Capt. Matthew Thomas, the ­Marine judge advocate general who was ­representing Gilmet at the time, asked Col. Christopher B. Shaw, then the deputy director of the Judge Advocate Division of the Marine Corps, how the Corps ­protects its uniformed defense lawyers.

“What is being done to protect the ­attorney in that position from outside influences such as political pressures, media pressure and general societal pressure?” Thomas asked, according to ­Marine Corps documents.

“I know your name and I know what ­cases you’re on and you are not protected,” Shaw told Thomas, according to at least four sworn affidavits, as Marine Corps Times previously reported. “You are shielded but not protected.”

An anonymous complaint to the Corps’ inspector general sparked a command investigation, which determined that Shaw had acted unprofessionally but hadn’t broken the law.

Lawyers for the MARSOC 3 argued that Shaw’s comment showed that the men wouldn’t get a fair trial and that it could have a chilling effect on Marine defense lawyers. They asked for the charges to be dismissed, alleging unlawful command influence.

Lt. Col. Eric Catto, the judge in Draher and Negron’s case, denied that request. A military judge dismissed Gilmet’s case, but a military appeals court reinstated the charges in August 2022.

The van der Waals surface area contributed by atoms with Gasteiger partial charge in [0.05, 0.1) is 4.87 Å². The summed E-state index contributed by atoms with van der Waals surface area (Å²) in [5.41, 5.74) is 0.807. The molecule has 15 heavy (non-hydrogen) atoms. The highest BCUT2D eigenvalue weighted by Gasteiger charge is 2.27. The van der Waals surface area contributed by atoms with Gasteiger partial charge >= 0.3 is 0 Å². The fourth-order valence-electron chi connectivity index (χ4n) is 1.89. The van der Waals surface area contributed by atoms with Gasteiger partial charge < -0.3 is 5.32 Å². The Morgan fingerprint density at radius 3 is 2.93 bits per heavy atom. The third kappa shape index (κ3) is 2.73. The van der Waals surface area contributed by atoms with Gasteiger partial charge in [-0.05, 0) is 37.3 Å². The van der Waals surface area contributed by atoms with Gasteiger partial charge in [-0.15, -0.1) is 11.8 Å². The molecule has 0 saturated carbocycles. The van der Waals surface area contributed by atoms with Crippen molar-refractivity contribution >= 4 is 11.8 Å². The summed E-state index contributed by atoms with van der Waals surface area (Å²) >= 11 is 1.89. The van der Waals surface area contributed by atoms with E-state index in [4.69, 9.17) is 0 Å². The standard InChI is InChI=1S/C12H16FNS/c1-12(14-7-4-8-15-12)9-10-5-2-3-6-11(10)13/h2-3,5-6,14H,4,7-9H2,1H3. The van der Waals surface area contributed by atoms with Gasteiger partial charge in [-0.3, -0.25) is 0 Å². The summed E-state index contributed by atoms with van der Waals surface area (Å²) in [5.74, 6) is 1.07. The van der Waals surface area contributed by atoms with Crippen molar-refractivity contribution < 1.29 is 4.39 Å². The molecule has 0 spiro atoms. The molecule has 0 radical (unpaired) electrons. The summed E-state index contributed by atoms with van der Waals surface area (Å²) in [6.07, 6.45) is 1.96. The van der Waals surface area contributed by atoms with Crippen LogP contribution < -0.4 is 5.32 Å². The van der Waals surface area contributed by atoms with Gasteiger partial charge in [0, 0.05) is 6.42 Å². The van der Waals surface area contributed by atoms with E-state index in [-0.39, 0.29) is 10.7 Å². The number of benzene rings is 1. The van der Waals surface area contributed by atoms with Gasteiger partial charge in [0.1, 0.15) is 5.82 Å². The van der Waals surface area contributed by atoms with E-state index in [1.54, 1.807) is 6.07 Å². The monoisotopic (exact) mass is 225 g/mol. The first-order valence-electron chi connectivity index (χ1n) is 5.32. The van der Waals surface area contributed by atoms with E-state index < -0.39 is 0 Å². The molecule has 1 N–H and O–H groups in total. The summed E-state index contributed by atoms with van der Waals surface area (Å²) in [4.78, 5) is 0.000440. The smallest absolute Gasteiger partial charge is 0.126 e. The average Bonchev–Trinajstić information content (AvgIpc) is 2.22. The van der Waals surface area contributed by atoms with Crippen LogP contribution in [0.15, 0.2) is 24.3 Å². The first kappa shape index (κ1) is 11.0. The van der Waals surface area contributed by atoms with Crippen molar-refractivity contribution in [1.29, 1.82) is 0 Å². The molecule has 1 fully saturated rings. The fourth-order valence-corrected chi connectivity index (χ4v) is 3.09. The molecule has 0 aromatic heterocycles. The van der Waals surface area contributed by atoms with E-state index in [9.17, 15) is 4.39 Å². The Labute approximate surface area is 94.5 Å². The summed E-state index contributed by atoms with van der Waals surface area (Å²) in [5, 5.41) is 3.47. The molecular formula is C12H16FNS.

JAGs from the Army and Coast Guard — not the Marine Corps — served as Negron and Draher’s uniformed defense counsel during the trial.

Meanwhile, several Republicans in ­Congress have condemned the Marine Corps’ handling of the case. Rep. Brian Mast, R-Florida, a former Army special operator, argued in a Marine Corps Times ­op-ed in May 2022 that Maj. Gen. Daniel Yoo, then in charge of MARSOC, had treated the trio as scapegoats.

“It appears to me that this unfortunate episode got wrapped up in other cases of alleged misconduct within the U.S. Special Operations Command,” Mast wrote. “I believe that Yoo saw an opportunity for damage control and a chance to score political points at the expense of these three heroes.”

One Marine veteran who said he is friends with Draher reached out to ­Marine Corps Times the day before the verdict to share that he thinks Draher ­deserves better from the Corps.

Trey, who asked to be identified by his first name only to speak about his difficult personal experiences, said he fell into a rough mental state after volunteering in Ukraine in 2022. Draher was his ­emotional lifeline, Trey said.

And when Trey’s small business faced overwhelming financial problems, ­Draher volunteered his time to help Trey when he could, he said. “He’s about as genuine as they come,” Trey said.

4 years later, a resolution

The trial before a general court-martial began in mid-January and took place at Marine Corps Air Station Cherry Point, North Carolina.